Energy by far topped the list of concerns as Britons brace themselves for a tough winter financially. Noen 53 per cent said paying power bills was their greatest worry, followed by paying for food (15 prosent), motor fuel (8 prosent) and rising interest rates (7 prosent).

Despite Ms Truss’s focus on tax cuts over direct payments as a solution to the cost of living crisis, bare 5 per cent said that excessive taxation was their biggest financial anxiety.

Noen 65 per cent of those questioned – including 75 per cent of over-55s – said they had already started cutting back on energy use in a bid to save money.

Almost half (48 prosent) said they were having to cut back spending on other essentials, like food and clothing, gjelder også 49 per cent of the over-55s. En videre 22 per cent said they were considering cutting back on gas and electricity and 30 per cent on other essentials in the months to come.

Labour’s shadow work and pensions secretary Jonathan Ashworth said there was clear evidence that older people were going without because of fears of rising prices.

He pointed to figures released by the Office for National Statistics last week, which suggested that 13 million over-50s have already cut back on gas and electricity use.

Han fortalte Den uavhengige that cases were emerging of pensioners turning off their fridges to save money, sitting in the dark and eating sandwiches rather than hot meals in order to avoid using gas and electricity.

“Rocketing energy bills will be a crushing hammer blow to the fragile finances of millions of older people,” said Mr Ashworth.

“Instead of fantasy island promises that will be paid for by even more cuts, we need action now from ministers but instead this zombie government are only offering even more hardship.”

Mr Lewis said that the £4,266 estimate for the energy price cap in January, produced by analysts Cornwall Insight, was £1,400 more than expected when Mr Sunak’s package was first announced and amounted to 45 per cent of the state pension.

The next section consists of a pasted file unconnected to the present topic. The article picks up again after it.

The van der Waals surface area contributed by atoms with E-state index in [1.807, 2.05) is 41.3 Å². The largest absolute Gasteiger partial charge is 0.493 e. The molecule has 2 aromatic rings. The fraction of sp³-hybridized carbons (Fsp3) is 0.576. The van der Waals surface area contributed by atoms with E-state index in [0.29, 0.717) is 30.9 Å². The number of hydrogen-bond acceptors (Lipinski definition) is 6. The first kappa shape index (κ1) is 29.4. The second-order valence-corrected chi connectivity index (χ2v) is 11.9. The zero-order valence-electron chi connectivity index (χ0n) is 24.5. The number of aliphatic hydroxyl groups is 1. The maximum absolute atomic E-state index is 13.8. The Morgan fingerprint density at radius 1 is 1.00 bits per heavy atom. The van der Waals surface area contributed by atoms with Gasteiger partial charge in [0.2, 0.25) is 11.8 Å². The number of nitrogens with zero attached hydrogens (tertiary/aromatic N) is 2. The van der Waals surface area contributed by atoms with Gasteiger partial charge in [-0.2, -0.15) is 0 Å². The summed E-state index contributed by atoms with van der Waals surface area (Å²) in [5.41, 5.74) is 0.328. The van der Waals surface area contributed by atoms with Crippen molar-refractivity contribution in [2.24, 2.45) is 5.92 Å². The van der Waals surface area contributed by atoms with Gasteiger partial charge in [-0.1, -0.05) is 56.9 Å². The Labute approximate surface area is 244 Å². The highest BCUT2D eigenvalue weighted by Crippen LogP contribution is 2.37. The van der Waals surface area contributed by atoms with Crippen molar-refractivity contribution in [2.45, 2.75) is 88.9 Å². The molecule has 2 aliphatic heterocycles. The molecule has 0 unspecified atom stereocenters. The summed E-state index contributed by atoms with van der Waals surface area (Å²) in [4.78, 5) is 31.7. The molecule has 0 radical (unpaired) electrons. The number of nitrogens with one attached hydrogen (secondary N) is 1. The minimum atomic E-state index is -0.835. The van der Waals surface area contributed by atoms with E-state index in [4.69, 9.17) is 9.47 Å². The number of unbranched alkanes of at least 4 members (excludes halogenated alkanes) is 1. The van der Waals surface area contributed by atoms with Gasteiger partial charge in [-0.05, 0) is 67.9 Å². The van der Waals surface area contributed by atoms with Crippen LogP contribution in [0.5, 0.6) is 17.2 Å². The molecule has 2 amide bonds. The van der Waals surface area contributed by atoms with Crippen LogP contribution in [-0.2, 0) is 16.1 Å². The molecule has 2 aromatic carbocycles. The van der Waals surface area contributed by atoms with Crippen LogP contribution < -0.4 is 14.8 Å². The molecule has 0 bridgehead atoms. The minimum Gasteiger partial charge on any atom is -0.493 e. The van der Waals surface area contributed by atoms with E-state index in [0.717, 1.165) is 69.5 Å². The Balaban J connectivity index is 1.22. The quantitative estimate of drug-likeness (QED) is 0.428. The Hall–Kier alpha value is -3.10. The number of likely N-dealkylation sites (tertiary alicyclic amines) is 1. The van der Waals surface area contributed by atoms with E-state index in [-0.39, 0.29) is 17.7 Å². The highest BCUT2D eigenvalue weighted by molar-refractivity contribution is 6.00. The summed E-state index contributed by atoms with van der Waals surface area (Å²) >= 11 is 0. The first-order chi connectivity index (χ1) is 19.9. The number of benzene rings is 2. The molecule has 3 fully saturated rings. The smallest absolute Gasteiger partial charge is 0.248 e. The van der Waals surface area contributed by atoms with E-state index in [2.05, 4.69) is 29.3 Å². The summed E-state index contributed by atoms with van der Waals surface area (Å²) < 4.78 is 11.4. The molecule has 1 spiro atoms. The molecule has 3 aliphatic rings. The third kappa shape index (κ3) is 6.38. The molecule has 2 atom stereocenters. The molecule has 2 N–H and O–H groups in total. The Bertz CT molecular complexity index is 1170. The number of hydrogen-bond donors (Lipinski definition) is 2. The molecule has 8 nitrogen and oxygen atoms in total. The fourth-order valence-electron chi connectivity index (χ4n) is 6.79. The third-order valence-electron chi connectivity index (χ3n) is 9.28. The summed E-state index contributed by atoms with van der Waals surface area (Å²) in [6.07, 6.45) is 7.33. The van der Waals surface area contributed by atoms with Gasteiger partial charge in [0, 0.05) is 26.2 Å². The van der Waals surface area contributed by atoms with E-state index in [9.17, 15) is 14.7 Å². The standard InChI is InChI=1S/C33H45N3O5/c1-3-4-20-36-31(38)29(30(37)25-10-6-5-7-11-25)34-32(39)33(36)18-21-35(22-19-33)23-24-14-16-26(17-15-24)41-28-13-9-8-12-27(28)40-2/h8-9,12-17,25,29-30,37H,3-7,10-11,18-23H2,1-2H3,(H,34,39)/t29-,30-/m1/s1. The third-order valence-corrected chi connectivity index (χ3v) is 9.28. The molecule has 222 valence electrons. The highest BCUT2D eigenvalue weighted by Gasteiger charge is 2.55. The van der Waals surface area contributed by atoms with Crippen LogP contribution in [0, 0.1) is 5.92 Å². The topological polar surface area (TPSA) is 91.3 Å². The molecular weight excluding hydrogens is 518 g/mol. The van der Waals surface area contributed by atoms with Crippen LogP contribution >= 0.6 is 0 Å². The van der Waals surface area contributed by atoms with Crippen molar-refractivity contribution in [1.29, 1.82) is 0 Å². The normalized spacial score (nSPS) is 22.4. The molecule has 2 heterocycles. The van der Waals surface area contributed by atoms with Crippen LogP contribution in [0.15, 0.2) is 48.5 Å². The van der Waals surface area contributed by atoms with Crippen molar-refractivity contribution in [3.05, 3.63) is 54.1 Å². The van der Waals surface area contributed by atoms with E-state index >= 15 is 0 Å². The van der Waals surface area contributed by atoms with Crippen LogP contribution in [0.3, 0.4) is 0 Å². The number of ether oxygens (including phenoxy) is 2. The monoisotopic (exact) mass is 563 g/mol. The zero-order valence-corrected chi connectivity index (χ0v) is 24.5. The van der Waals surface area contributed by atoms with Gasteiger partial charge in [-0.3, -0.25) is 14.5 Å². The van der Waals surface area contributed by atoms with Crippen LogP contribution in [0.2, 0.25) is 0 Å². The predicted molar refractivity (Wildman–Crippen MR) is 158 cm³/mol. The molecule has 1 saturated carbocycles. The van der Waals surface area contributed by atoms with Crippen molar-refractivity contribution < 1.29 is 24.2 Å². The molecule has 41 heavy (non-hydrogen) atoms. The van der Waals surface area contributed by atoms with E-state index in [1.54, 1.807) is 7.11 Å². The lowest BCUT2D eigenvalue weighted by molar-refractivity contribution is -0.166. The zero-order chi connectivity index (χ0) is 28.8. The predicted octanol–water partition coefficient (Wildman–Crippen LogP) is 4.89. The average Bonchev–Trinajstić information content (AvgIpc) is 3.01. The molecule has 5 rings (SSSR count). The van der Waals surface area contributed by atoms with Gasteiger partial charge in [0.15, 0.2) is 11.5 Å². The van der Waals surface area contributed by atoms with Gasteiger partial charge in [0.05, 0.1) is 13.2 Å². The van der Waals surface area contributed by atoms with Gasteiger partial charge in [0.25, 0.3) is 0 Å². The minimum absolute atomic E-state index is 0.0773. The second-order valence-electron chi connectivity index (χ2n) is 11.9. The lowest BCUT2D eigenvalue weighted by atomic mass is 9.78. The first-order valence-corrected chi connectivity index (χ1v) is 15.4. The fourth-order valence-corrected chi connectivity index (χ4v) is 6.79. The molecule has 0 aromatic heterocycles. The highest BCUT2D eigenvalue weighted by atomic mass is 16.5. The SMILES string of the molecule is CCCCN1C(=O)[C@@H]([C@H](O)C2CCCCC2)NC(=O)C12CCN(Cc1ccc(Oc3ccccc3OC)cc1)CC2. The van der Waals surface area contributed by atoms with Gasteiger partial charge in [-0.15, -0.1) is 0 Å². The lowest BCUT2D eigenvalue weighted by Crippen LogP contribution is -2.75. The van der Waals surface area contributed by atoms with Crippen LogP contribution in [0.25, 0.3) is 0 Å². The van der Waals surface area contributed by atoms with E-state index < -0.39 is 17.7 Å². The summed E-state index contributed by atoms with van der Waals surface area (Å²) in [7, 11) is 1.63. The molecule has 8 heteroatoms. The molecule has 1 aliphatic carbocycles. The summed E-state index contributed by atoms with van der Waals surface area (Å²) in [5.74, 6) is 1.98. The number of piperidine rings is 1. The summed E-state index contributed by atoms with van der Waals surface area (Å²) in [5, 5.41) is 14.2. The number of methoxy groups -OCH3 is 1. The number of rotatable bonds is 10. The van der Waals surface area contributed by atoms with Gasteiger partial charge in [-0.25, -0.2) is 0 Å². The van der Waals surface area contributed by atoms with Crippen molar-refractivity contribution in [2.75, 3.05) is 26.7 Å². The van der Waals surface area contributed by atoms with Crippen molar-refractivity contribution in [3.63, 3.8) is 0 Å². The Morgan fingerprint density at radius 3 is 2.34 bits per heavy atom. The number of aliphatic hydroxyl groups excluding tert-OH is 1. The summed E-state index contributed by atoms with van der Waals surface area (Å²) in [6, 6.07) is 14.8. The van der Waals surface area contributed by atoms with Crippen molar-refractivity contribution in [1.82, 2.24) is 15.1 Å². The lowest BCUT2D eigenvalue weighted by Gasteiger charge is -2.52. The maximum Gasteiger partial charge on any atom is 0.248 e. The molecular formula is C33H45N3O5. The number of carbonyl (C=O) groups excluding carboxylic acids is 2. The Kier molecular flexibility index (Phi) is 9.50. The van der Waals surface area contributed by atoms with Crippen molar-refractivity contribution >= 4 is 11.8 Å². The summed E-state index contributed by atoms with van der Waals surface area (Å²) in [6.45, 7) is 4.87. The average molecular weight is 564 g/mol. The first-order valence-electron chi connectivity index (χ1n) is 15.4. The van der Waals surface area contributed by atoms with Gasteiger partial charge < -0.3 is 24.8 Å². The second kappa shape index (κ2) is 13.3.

This figure will come on top of the rise previously predicted for October, which prompted Mr Sunak to offer a maximum of £1,200 per household in assistance, and will leave “many destitute”, said Mr Lewis.

And he warned that the tax cuts on offer from Ms Truss – including the reversal of the national insurance rise, suspension of green levies on energy bills and the scrapping of a planned hike in corporation tax – will be no more than a “sticking plaster” solution.

“Tax cuts won’t help the poorest, including many elderly and disabled who have higher usage,” said Mr Lewis. “Cutting the green levy would be just a tiny sticking plaster on a gaping wound.”

Mr Sunak declined to set out precisely how he would add to his earlier assistance package, but replied “Yes” when asked if he would deliver hundreds of pounds more to the poorest households.

“I want to make sure pensioners and the low-income households that I care most about do get the help that they need,” the former chancellor told ITV News.

Speaking ahead of his latest hustings clash with Ms Truss, he also warned that her tax-cutting plans “are not going to provide any help for those people”.

Derimot, the foreign secretary – who last week said she would not deploy “handouts” in response to the cost of living crisis – refused to commit to direct payments to the most needy.

“What I am clear about is that, from day one, I will reduce taxes," hun sa.

“What’s important is that we get the economy growing. We can’t get the economy growing if we have the highest tax rates for 70 years in this country. And I’m determined to change that.

“I’m determined to challenge the orthodoxy. And I’m determined to do things differently. But I’m not going to write the budget in advance.”

Savanta questioned 2,239 adults in the UK on 6 og 7 august